What comes first, the chicken or the egg? The art or the room #decor? You can go either way, but if you have a fantastic piece of art that you really love, I say build the rest of the room around the fabulous #artwork. As an interior #designer, I always preferred to find something you really love no matter what it is, (an area rug, a gift from your parents, or a fabulous #painting) and then build around it. For this post I will expand upon building the room around a really great piece of art that you love. Good design is layer upon layer upon layer. If you want your art to look like a #masterpiece, then these tips should help take some of the guess work out, and make your artwork really stand out. There are many approaches, but these are the easiest ways to make it all click that I found, with the least amount of problems. I will post additional steps 3-5 in upcoming posts, so check back here later for the rest.
Step #1) Get a #plan in place. Start by removing anything from the room that you do not intend to keep, or that doesn’t have to be in that room once it’s completed. Do this first so it won’t distract or impair your judgment calls you will be making later. This gets a little tricky sometimes with couples. What one person loves, the other person might not be so fond of, so gently work out your differing opinions so you don’t hurt anyone’s feelings. Perhaps you can find a better location for something in another room that will make everyone happy. Each of you may have very different visions of what the finished room should look like and what it should cost, so be sure to talk about these things up front. Usually there is one person more in tune with the details of the project, but make sure your partner knows what decisions will be needed to be made ahead of time for their input also. Be willing to give a little here and there on issues that aren’t quite as important to you as it is to your partner, and vice versa.
After you’ve removed the items that don’t have to be in the room, is a good time to reassess what exactly needs to be redone. It’s helpful to do this in a #list with one column of what “must/needs” redoing, followed by what you “want” to get redone, within what ever your set budget is (if you have one). Often once you remove things you find something that really needs a repair, such as a stain, or a hole in something, or maybe even a little sun damage or water damage to the walls or flooring. When draperies are removed and the surrounding areas are exposed and lit up, you might be surprised at what you find. The issue here is to prioritize what must be done first on the plan you are putting together. If you ignore a peeling wall or ceiling now, after the room is done it will be the elephant in the room and a much larger hassle to correct later with having to now protect all of your newly redone improvements. In your assessment, decide if the flooring, walls, ceilings, the paint, the doors, windows and sills, or window coverings are in good condition and a color you like that works well with your beloved painting – or if it’s time to redo some or all of it. After you formulate these lists, you might need to prioritize them again, and again until you find a plan that works well within your budget and your time frame.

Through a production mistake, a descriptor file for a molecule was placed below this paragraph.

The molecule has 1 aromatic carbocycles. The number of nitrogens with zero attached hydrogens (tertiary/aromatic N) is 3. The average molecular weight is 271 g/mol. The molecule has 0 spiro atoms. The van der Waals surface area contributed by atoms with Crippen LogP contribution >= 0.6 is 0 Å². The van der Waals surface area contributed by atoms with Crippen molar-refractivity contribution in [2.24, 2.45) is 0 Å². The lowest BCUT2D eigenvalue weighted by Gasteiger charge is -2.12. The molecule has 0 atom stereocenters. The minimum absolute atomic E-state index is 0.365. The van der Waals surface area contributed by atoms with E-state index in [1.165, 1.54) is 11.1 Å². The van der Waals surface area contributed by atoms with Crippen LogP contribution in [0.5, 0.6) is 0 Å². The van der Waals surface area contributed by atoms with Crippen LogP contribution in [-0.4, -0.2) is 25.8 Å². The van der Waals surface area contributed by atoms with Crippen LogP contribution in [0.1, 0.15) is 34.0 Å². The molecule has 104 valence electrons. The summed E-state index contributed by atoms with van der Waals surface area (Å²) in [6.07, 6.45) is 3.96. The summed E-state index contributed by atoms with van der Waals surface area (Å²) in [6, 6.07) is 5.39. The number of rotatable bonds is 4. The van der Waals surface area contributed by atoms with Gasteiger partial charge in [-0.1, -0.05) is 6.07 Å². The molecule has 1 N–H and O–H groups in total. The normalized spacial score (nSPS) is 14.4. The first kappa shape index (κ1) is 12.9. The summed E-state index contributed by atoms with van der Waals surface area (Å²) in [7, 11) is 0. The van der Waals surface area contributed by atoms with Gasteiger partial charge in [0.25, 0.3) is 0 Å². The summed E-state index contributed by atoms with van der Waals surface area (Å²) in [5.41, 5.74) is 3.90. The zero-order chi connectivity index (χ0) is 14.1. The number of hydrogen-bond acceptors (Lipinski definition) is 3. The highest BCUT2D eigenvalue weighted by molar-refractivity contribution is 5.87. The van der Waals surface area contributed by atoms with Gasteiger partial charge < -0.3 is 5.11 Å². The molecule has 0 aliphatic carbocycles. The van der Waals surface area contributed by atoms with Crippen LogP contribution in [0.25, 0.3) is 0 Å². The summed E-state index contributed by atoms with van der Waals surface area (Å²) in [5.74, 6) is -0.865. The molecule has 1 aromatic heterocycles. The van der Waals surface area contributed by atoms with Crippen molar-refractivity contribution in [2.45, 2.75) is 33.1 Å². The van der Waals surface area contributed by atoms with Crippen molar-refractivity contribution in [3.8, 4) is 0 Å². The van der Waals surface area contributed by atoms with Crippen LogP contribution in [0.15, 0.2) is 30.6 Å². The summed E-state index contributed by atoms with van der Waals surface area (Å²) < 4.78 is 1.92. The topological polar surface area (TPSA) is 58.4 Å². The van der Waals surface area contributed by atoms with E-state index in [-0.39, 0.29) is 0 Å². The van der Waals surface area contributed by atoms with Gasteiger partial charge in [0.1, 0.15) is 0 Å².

Also note: nothing looks worse than a mish mashed slapped together room. Conversely, a well thought out plan will leave you happier for a much longer period of time. Go for quality over a cheap price in most everything because you do get what you pay for in most cases. It will last longer usually as well.
#2) Let’s assume the walls, ceilings, floors, doors, and windows, etc are all in good condition and work well with your beloved artwork. But if you are questioning the color of the paint, get a few #samples of other colors. You can also order large swatches from many paint manufacturers that you can tape on the wall abutting your artwork to test out next to it, or have paint samples made that you can paint your own swatches on posterboard to tape up. You can paint a section of your walls with a sample, but then you are committed to repainting the room. Colors do react with other colors and can appear to change depending upon what color is next to it, and what type of lighting exists.